Derivatives clearinghouses and their members once again debated margin-related issues on 10 November at an FIA Expo panel on how the global clearing ecosystem functioned during market volatility in 2020. This time, however, the two primary areas discussed were around strengthening initial margin floors for certain products and creating consistency and predictability for intraday margin calls – and on the latter issue, CCPs and their members found some common ground.
Lee Betsill, chief risk officer and managing director at CME Clearing, noted that "2020 has certainly been the most turbulent year for the markets in my career." He pointed out that CME experienced a number of historic moves across equity derivatives, U.S. Treasury and oil markets this spring. That volatility warranted a steep increase in margin levels, he said, stressing that the clearinghouse applied these changes through routine and transparent means to help minimize disruptions.
"The important point is that our response to the shift in the volatility regime was mindful of the role we play in the financial system," Betsill said. "We wanted to and were able to stick to our routine business-as-usual processes to protect market integrity. We gave 24 hours' notice to participants so they would have the ability to react to margin changes as it impacts their portfolios, and we stepped in the changes and didn't do it all at once."
Nevertheless, the unprecedented size of those margin changes created complications for clearing members and their customers, said Sarah Shore, executive director of prime services at Goldman Sachs. She noted that some margin requirements increased two to three times the typical level in a matter of weeks, straining liquidity for Goldman and its clients. To prevent the complications created by such significant changes in the future, she urged the industry to consider strengthening margin floors that would prevent collateral levels from rolling back in times of low volatility only to spike dramatically again in times of stress.
"The system proved resilient, but I don't think we should be complacent about how the system functioned or how the margin levels performed," Shore said. "I think there's a major lesson to be learned about the necessity around defined margin floors for each product."
The idea of margin floors was one of several key recommendations put forth by FIA in an October white paper that examined the dramatic increase in margin requirements at derivatives clearinghouses during the first quarter of 2020 due to increased market volatility related to the pandemic.
These floors could be important tools "to dampen the pro-cyclical affects that are created by maintaining low margin requirements because of periods of low volatility," Shore said, adding that the first half of 2020 will be "an invaluable data set" on the impact of volatility on margin and should thus be incorporated into minimum collateral requirements rather than be allowed to roll off lookback periods simply because a period of comparatively lower volatility emerges in the years ahead.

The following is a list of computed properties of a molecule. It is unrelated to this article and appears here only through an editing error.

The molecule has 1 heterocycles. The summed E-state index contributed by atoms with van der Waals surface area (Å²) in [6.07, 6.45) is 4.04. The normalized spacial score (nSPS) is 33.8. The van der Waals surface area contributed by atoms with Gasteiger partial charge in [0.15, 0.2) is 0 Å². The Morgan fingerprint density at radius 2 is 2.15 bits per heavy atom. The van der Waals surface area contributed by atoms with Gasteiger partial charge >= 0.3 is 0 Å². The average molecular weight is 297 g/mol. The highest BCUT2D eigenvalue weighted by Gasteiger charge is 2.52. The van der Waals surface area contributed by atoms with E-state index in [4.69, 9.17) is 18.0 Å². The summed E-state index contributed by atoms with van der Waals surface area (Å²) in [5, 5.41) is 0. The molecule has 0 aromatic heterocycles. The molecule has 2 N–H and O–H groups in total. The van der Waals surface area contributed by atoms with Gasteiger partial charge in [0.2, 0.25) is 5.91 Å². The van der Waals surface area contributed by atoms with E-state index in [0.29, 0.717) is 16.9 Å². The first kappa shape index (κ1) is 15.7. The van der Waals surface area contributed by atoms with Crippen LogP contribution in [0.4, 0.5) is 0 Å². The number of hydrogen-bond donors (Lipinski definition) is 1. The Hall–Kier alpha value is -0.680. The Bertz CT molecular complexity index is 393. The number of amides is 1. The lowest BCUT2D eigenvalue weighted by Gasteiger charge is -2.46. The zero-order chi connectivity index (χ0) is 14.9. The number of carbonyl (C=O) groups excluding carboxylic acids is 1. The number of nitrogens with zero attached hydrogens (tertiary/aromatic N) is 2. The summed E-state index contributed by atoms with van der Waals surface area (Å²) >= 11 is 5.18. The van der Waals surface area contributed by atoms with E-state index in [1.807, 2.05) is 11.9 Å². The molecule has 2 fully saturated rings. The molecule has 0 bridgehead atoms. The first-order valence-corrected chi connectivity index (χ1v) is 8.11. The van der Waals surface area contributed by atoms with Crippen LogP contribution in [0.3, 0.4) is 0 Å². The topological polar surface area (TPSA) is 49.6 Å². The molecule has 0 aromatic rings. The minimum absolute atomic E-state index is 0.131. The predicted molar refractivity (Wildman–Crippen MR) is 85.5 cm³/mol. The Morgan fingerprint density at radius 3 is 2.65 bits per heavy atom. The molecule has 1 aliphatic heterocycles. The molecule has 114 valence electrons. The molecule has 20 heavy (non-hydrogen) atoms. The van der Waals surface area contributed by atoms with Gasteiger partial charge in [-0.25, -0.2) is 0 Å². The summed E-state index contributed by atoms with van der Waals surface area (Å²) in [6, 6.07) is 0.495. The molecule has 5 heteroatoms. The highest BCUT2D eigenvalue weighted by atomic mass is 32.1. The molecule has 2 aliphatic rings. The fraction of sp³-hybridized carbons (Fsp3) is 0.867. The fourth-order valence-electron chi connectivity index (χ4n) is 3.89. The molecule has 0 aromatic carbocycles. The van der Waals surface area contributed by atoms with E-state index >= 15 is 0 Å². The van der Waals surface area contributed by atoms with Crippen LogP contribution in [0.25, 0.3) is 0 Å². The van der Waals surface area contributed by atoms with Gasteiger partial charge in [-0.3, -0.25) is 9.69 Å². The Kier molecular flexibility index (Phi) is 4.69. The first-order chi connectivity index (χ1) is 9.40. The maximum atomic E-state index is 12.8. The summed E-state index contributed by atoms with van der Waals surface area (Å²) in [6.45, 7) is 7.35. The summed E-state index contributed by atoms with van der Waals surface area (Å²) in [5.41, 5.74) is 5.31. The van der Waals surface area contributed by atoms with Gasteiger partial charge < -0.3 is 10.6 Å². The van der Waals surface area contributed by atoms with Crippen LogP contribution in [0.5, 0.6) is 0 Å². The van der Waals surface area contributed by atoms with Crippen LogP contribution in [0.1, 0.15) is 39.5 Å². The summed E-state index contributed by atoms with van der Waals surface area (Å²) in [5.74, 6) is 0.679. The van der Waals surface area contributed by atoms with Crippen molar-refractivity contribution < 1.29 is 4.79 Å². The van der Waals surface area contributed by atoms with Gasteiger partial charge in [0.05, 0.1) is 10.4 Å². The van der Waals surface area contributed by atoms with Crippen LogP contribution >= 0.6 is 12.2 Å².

On the separate issue of intraday calls, Gert Ellerkmann, global risk governance and strategy specialist at ABN AMRO Clearing, said that the changes in variation margin requirements passing through his firm's books were very large. However, the bigger problem was that some of these margin calls came intraday or on an ad hoc basis, without much notice or structure, he said.
"If intraday calls were always scheduled at the same time and rules were very transparent about whether it's customary to add to initial margin or variation margin, that would help" during times of volatility, Ellerkmann said. He also added that while ABN AMRO experienced significant margin demands on an intraday basis, getting those posted funds back from some clearinghouses took a much longer settlement cycle.
"Sometimes the CCP asked us for collateral within an hour but getting it back would take a full day or even longer," Ellerkmann said.
Dale Michaels, executive vice president and financial risk manager at OCC, commented that clearinghouses and their members should move towards a consensus on this issue. He said that OCC places a rigid structure around its own intraday margin calls, considering it "just another settlement cycle" out of respect for its clearing members and to protect market integrity.
"This idea of intraday calls is a point where we are in agreement. At OCC, we have routine intraday settlement, done at the same time every day. We forecast projected settlements in advance," said Michaels. "The last thing you want to have from a CCP is a surprise during times of stressed market events."
CME's Betsill agreed, pointing out his firm's clearing operations also follow a routine and transparent intraday process for margin. He stressed that CCPs “should not be seen as hoarders of liquidity” and that returning collateral promptly to clearing members is an equally important part of protecting market integrity and being a good partner with clearing members.
Both CME and OCC also pointed out that neither clearinghouse performed any unscheduled or ad hoc margin calls during the elevated volatility of 2020.
Jackie Mesa, chief operating officer and senior vice president of global policy at FIA, said this is an area where the industry can rely on FIA to be "great partners" to improve the clearing ecosystem.
"I imagine that having these ad hoc calls that happen to your clearing members, even if CME and OCC are not performing them, that isn't ideal because it's putting strain on that clearing member that filters into your CCP operations too," Mesa said. "It would be great to work collectively to figure out what should be the global standard here. Clearly some CCPs are thinking about this in different ways."
For a full list of FIA's Expo conference programming, visit FIA.org/expo.